By Carol McCracken (Post # 652)
Early yesterday morning the 118 ft. ship, RawFaith, went to her watery grave about 100 miles off the coast of Nantucket in 6,000 ft. of water. She’d been taking on water after developing a leak which required the dramatic rescue of her two crew members by the Coast Guard. George McKay, builder of the boat was captain. The other crew member appears to have been someonw who joined him in Portland – with the sane last name as George – “McKay.” He was located through Craig’s List and had no prior sailing experience, but was a carpenter with some mechanical skills.
RawFaith was headed for Bermuda for the winter and that had been his plan for years. From there he might have been planning a sail to South America where he wanted to have the ship bottom copper plated. Prior to that she’d spent the fall at different ports on the Massachusetts. She left Portland Harbor in August where she’d been anchored off and on in the Harbor and alternately docked at Portland Yacht Services. McKay was frequently in touch with the Portland Harbor Commission regarding his tenure in Portland Harbor.
“I am sad for George. He put his heart and soul into his vessel and struggled as hard as any person I know. The sea eventually teaches hard lessons to those who dare to venture out. It seems to prey on hubris, mistakes, poor plans and weaknesses and having discovered the opportunity it gives escalating competency quizzes. Quizzes that you don’t want to fail because ultimately your life is forfeit. As a sailor and captain I work very hard to be self sufficient, but I have been in pinches where I knew rescue was not an option and had to pass every test. I SO appreciate the US Coast Guard’s super human ability to come quickly to the aid of Mariners in distress. It wasn’t long ago that Raw Faith and her crew could have flunked and just vanished. Because of the Coast Guard’s response, George could loose his vessel and be saved. A harsh penalty avoided. I regret this saga ended in the loss of his vessel, but ends are also beginnings,” said Phin Sprague, Jr., of Portland Yacht Services who also befriended McKay when he needed it, in an email to MHN.com.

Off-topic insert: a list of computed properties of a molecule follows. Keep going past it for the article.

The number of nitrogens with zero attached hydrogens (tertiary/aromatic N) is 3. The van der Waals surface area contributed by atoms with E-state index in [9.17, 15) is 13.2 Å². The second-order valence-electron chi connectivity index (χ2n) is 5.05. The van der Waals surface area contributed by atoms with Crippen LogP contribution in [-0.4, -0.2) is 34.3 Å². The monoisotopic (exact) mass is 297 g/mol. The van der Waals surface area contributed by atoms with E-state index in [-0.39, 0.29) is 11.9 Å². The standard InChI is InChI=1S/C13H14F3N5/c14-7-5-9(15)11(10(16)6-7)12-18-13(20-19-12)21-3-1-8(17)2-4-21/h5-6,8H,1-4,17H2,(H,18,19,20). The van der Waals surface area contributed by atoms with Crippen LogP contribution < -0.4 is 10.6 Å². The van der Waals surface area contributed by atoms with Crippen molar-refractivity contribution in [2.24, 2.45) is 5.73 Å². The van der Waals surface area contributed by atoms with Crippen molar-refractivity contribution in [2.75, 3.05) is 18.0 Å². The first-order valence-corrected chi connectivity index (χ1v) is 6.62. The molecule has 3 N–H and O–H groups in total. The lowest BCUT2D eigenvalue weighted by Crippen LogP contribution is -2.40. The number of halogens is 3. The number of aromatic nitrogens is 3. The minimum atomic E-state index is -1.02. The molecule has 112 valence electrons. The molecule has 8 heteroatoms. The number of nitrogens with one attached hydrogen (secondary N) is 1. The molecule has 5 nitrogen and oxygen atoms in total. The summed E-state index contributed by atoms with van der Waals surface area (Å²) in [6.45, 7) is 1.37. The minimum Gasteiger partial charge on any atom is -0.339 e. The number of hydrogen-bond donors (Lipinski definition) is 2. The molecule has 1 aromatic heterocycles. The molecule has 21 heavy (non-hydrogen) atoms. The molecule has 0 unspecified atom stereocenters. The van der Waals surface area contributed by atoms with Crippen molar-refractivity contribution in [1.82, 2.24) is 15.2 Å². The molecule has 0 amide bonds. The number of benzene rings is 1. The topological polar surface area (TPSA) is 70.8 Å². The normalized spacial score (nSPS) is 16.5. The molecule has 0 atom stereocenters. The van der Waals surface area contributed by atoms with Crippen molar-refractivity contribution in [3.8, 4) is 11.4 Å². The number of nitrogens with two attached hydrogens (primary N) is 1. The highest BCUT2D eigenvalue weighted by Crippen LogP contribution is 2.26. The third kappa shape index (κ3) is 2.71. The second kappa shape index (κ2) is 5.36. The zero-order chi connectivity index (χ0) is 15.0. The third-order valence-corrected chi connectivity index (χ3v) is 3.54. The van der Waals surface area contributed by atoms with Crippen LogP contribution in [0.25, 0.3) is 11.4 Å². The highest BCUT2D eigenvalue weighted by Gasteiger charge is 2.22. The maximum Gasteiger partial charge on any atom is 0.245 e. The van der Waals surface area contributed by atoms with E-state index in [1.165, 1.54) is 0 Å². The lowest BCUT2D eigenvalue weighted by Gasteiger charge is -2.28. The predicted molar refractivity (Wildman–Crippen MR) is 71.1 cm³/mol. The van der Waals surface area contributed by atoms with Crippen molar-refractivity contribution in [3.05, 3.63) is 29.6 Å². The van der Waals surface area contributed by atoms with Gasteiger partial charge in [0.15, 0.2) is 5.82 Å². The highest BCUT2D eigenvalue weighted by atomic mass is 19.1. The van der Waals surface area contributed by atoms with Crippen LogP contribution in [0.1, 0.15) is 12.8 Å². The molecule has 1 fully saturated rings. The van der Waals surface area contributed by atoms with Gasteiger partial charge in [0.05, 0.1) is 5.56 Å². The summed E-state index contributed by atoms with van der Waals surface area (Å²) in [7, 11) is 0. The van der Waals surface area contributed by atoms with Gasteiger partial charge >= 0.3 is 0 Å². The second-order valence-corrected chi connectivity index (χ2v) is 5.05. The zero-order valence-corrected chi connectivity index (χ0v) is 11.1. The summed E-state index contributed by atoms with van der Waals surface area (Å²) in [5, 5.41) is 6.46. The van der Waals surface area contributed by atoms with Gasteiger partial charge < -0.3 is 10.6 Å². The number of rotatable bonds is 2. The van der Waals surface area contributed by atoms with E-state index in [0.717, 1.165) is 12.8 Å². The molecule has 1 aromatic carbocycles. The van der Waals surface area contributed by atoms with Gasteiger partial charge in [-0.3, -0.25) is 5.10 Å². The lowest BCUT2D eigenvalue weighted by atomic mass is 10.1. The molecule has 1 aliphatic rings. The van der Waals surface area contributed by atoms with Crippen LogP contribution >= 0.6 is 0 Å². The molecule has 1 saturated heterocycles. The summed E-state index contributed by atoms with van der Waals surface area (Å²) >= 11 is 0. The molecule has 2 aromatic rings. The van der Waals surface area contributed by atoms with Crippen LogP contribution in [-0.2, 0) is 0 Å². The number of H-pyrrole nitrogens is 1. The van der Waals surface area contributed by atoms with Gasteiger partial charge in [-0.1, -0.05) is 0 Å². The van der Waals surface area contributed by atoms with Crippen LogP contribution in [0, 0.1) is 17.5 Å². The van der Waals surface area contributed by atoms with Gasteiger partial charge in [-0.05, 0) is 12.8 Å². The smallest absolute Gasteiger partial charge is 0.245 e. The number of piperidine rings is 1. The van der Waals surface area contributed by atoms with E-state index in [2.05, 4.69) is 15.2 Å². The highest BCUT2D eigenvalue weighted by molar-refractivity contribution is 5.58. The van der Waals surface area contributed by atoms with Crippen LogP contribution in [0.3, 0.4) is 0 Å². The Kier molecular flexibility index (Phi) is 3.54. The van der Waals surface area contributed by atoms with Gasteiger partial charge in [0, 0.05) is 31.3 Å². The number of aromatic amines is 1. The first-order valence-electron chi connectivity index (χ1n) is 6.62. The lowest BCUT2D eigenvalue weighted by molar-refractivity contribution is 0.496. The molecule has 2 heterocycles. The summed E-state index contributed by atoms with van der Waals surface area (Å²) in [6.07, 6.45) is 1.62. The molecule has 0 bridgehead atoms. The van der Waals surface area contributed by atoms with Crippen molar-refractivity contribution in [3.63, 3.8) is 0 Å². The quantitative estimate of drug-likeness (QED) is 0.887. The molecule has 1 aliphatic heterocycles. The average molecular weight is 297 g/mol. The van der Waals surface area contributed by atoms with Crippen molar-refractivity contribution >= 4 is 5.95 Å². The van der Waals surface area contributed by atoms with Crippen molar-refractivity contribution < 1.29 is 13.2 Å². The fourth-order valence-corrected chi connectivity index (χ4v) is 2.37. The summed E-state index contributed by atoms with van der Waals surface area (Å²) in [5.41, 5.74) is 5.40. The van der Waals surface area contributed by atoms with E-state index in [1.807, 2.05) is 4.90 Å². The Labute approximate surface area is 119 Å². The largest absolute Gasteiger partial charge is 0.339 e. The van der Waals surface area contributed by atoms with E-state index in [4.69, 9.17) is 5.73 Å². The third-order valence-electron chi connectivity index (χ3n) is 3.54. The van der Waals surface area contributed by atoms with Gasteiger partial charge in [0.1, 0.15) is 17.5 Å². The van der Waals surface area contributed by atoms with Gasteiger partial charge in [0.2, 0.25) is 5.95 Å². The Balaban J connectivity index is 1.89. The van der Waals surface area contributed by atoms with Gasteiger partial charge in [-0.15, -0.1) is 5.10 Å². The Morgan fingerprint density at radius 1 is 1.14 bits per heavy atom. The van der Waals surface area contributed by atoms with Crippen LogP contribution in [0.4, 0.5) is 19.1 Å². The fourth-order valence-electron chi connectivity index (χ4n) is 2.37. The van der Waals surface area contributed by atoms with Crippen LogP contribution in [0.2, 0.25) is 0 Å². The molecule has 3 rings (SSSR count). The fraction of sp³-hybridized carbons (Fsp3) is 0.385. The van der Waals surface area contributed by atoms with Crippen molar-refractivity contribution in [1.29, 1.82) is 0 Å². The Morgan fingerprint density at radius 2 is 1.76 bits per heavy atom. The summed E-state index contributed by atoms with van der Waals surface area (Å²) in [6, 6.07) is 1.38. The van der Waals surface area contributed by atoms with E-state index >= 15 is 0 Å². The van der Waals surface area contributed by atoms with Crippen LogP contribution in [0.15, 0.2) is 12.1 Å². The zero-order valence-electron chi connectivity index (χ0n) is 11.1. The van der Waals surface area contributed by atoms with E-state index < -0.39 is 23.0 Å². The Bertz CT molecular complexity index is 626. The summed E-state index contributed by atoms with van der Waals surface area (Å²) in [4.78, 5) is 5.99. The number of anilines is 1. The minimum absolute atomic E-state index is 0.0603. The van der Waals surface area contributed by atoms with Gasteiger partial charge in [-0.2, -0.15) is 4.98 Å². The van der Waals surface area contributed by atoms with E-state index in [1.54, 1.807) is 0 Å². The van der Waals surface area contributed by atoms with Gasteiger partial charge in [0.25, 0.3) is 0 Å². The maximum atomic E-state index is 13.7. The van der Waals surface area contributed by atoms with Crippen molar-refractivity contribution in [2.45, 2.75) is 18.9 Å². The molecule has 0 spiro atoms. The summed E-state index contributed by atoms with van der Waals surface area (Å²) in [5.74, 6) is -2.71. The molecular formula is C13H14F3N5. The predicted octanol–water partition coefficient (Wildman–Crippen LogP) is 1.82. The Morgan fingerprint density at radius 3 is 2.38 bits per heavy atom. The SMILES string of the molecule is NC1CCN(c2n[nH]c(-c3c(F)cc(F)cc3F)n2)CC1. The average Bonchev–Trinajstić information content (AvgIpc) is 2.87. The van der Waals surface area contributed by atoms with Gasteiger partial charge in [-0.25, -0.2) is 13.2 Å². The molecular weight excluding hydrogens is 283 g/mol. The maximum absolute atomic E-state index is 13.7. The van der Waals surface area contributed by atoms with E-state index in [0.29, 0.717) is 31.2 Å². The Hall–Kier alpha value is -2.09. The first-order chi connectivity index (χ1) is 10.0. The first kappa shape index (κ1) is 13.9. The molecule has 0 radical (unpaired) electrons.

EDITOR’S NOTE: In her many conversations with McKay, MHN.com found him to be intimidating and often threatning (lawsuits) toward those who criticized RawFaith’s mission and especially her unconventional appearance. RawFaith had many critics among the Maine sailing community that he seemed to never forgive.
Please see the previous post for more background on this situation. MHN.com has posted a number of articles about RawFaith since she arrived in Portland Harbor. Another such article is Post # 378, dated 1/27/10.